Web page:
01 February 2016

The Remaking of the Mining Industry

David Humphreys
2015, Palgrave Macmillan, 250 pages,
ISBN 9781137442000

Reviewer: Dr Diane Coyle OBE, Director, Enlightenment Economics

This is a fascinating account of how significantly the changing world economic order has affected one of the most basic of industries, mining. The second chapter, titled ‘China Changes Everything’, starts with an account of a session in the year 2000, in which executives at one mining company tried to forecast China’s future steel production. The latest year’s total was 125 million tonnes. The maximum estimate was that it would peak at 200 million tonnes. By 2010, China’s production had reached 639 million tonnes. “China’s 2010 output was off the scale of historical experience,” writes David Humphreys, a former chief economist at Rio Tinto and Norilsk Nickel.

Forecasting is tough enough when the future does not break with the past in such dramatic fashion, so it is no surprise that the executives were wrong. Nor has the task become any easier since 2010. “The commodity boom has passed, and the forces of globalisation are in retreat,” the author writes. Yet although China’s growth might be slowing, the centre of gravity of the global economy will not stop shifting away from the developed nations. The book emphasises the importance of geopolitics for the industry, but also, alongside the secular swings in demand, the challenges on the supply side. In the case of some minerals and metals, the costs of extraction are rising. Some, such as the rare earths, are becoming newly strategic because of their importance for specific, high tech, products. The book recounts, for example, a diplomatic incident in 2010, when Japanese coastguards arrested a Chinese fishing boat captain for straying into waters near some disputed islands. China extracted revenge by holding up the export of rare earths to Japanese companies for two months.

The book draws colourfully on the author’s extensive experience in industry. For instance, he describes conditions Norilsk Nickel’s mine in Siberia, where there is a Polar night lasting for 45 days, and 100 days a year when the temperature stands at minus 20 degrees C. The mine, which originated as one of Stalin’s gulags, is one of a number of prominent mining companies from emerging market countries. It becomes clear that mining has always been a political industry. The importance of the emerging economies means that the politics is even more complicated than it used to be, while other aspects of mining such as raising finance for investment and addressing environmental concerns, are also becoming more challenging.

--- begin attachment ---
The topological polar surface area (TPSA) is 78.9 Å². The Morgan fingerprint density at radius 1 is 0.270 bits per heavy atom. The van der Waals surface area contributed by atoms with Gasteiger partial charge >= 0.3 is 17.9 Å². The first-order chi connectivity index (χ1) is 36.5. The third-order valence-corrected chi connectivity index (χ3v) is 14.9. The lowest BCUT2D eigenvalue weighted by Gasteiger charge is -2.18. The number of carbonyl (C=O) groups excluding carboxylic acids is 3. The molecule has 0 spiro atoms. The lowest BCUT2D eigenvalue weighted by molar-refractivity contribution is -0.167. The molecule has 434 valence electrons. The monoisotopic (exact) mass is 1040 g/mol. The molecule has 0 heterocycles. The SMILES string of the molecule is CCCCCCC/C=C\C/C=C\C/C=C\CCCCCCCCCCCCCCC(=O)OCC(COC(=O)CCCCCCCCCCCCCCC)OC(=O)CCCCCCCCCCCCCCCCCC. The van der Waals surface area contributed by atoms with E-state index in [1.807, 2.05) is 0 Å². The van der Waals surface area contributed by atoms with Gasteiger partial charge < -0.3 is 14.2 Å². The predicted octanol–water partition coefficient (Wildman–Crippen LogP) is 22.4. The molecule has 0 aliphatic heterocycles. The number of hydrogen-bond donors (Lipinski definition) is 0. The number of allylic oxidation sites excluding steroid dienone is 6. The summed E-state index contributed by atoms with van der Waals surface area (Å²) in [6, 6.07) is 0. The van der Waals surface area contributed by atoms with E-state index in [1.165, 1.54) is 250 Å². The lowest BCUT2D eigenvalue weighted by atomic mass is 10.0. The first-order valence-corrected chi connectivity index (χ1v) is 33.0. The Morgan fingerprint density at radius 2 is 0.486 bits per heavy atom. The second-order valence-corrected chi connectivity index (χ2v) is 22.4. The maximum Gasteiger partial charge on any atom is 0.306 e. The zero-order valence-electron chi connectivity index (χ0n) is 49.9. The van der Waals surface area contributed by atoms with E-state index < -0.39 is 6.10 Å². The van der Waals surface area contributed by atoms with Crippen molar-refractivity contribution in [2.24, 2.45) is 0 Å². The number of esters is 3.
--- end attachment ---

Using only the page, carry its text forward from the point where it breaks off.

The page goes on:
Not surprisingly, given the experience of the past decade and a half, and the uncertain context, the book shies away from making firm predictions about the future of mining. Automated trucks are – of course – already in operation in Australia’s vast open cast mines. New technologies are making it possible to extract minerals from deep beneath the sea – or beneath Britain’s national parks, without an above-ground presence inside the boundaries. There is even a mining company planning to aim for space and mine asteroids. The technological possibilities are uncertain, and much will depend on prices of course. What David Humphreys does conclude is that it is a mistake to ignore the importance of the relationship between politics and economics. He concludes that if governments and the private sector recognise they need to work together on economically essential but politically controversial mining projects, there will be more investment in cleaner technologies providing the minerals we will need in future.